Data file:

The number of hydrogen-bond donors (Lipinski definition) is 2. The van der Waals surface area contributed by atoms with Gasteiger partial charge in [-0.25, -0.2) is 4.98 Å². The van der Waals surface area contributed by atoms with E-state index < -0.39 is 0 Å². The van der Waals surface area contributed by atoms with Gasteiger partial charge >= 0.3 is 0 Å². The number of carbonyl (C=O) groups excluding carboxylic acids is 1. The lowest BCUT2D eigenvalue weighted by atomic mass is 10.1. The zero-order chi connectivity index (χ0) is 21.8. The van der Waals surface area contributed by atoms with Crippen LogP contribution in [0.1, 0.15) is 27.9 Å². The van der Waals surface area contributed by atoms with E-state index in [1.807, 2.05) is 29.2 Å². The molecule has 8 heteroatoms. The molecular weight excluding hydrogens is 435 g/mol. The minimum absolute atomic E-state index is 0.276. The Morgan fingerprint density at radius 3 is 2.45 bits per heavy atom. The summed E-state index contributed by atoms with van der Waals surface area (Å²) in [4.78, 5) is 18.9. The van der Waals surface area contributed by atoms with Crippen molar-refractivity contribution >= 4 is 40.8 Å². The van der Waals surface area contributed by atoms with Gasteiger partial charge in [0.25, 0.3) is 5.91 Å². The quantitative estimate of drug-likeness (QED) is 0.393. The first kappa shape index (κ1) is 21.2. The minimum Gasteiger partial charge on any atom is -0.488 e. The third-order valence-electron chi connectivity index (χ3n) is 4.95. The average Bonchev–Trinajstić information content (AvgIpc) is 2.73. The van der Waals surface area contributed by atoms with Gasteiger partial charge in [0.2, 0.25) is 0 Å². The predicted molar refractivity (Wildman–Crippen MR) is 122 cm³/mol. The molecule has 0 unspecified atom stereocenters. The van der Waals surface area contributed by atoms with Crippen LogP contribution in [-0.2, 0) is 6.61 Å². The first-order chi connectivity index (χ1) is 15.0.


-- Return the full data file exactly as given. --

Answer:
The number of hydrogen-bond donors (Lipinski definition) is 2. The van der Waals surface area contributed by atoms with Gasteiger partial charge in [-0.25, -0.2) is 4.98 Å². The van der Waals surface area contributed by atoms with E-state index < -0.39 is 0 Å². The van der Waals surface area contributed by atoms with Gasteiger partial charge >= 0.3 is 0 Å². The number of carbonyl (C=O) groups excluding carboxylic acids is 1. The lowest BCUT2D eigenvalue weighted by atomic mass is 10.1. The zero-order chi connectivity index (χ0) is 21.8. The van der Waals surface area contributed by atoms with Crippen LogP contribution in [0.1, 0.15) is 27.9 Å². The van der Waals surface area contributed by atoms with E-state index in [1.807, 2.05) is 29.2 Å². The molecule has 8 heteroatoms. The molecular weight excluding hydrogens is 435 g/mol. The minimum absolute atomic E-state index is 0.276. The Morgan fingerprint density at radius 3 is 2.45 bits per heavy atom. The summed E-state index contributed by atoms with van der Waals surface area (Å²) in [4.78, 5) is 18.9. The van der Waals surface area contributed by atoms with Crippen molar-refractivity contribution >= 4 is 40.8 Å². The van der Waals surface area contributed by atoms with Gasteiger partial charge in [0.25, 0.3) is 5.91 Å². The quantitative estimate of drug-likeness (QED) is 0.393. The first kappa shape index (κ1) is 21.2. The minimum Gasteiger partial charge on any atom is -0.488 e. The third-order valence-electron chi connectivity index (χ3n) is 4.95. The average Bonchev–Trinajstić information content (AvgIpc) is 2.73. The van der Waals surface area contributed by atoms with Gasteiger partial charge in [0.2, 0.25) is 0 Å². The predicted molar refractivity (Wildman–Crippen MR) is 122 cm³/mol. The molecule has 0 unspecified atom stereocenters. The van der Waals surface area contributed by atoms with Crippen LogP contribution in [-0.2, 0) is 6.61 Å². The first-order chi connectivity index (χ1) is 15.0.